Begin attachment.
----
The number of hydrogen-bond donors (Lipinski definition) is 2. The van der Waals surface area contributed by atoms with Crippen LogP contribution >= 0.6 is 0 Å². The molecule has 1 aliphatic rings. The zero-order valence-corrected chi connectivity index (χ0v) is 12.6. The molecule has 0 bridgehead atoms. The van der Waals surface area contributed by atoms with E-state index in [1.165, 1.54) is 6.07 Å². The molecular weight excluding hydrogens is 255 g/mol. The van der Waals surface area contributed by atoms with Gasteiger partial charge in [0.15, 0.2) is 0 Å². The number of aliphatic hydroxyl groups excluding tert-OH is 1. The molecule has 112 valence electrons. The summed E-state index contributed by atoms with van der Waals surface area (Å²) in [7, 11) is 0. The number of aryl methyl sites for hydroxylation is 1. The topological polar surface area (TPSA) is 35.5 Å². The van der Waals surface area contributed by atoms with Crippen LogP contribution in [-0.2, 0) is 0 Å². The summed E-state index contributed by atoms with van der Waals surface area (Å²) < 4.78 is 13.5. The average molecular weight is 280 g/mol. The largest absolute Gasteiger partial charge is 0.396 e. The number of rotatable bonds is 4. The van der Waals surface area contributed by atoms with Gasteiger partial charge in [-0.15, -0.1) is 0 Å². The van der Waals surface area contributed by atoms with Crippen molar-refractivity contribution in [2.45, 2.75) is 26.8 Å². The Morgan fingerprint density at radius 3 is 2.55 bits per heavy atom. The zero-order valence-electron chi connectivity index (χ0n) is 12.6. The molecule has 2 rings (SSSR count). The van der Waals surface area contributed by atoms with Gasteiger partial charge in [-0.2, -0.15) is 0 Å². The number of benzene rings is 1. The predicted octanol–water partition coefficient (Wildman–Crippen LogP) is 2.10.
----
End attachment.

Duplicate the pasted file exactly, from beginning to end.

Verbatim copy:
The number of hydrogen-bond donors (Lipinski definition) is 2. The van der Waals surface area contributed by atoms with Crippen LogP contribution >= 0.6 is 0 Å². The molecule has 1 aliphatic rings. The zero-order valence-corrected chi connectivity index (χ0v) is 12.6. The molecule has 0 bridgehead atoms. The van der Waals surface area contributed by atoms with E-state index in [1.165, 1.54) is 6.07 Å². The molecular weight excluding hydrogens is 255 g/mol. The van der Waals surface area contributed by atoms with Gasteiger partial charge in [0.15, 0.2) is 0 Å². The number of aliphatic hydroxyl groups excluding tert-OH is 1. The molecule has 112 valence electrons. The summed E-state index contributed by atoms with van der Waals surface area (Å²) in [7, 11) is 0. The number of aryl methyl sites for hydroxylation is 1. The topological polar surface area (TPSA) is 35.5 Å². The van der Waals surface area contributed by atoms with Crippen LogP contribution in [-0.2, 0) is 0 Å². The summed E-state index contributed by atoms with van der Waals surface area (Å²) < 4.78 is 13.5. The average molecular weight is 280 g/mol. The largest absolute Gasteiger partial charge is 0.396 e. The number of rotatable bonds is 4. The van der Waals surface area contributed by atoms with Gasteiger partial charge in [-0.15, -0.1) is 0 Å². The van der Waals surface area contributed by atoms with Crippen molar-refractivity contribution in [2.45, 2.75) is 26.8 Å². The Morgan fingerprint density at radius 3 is 2.55 bits per heavy atom. The zero-order valence-electron chi connectivity index (χ0n) is 12.6. The molecule has 2 rings (SSSR count). The van der Waals surface area contributed by atoms with Gasteiger partial charge in [-0.2, -0.15) is 0 Å². The number of benzene rings is 1. The predicted octanol–water partition coefficient (Wildman–Crippen LogP) is 2.10.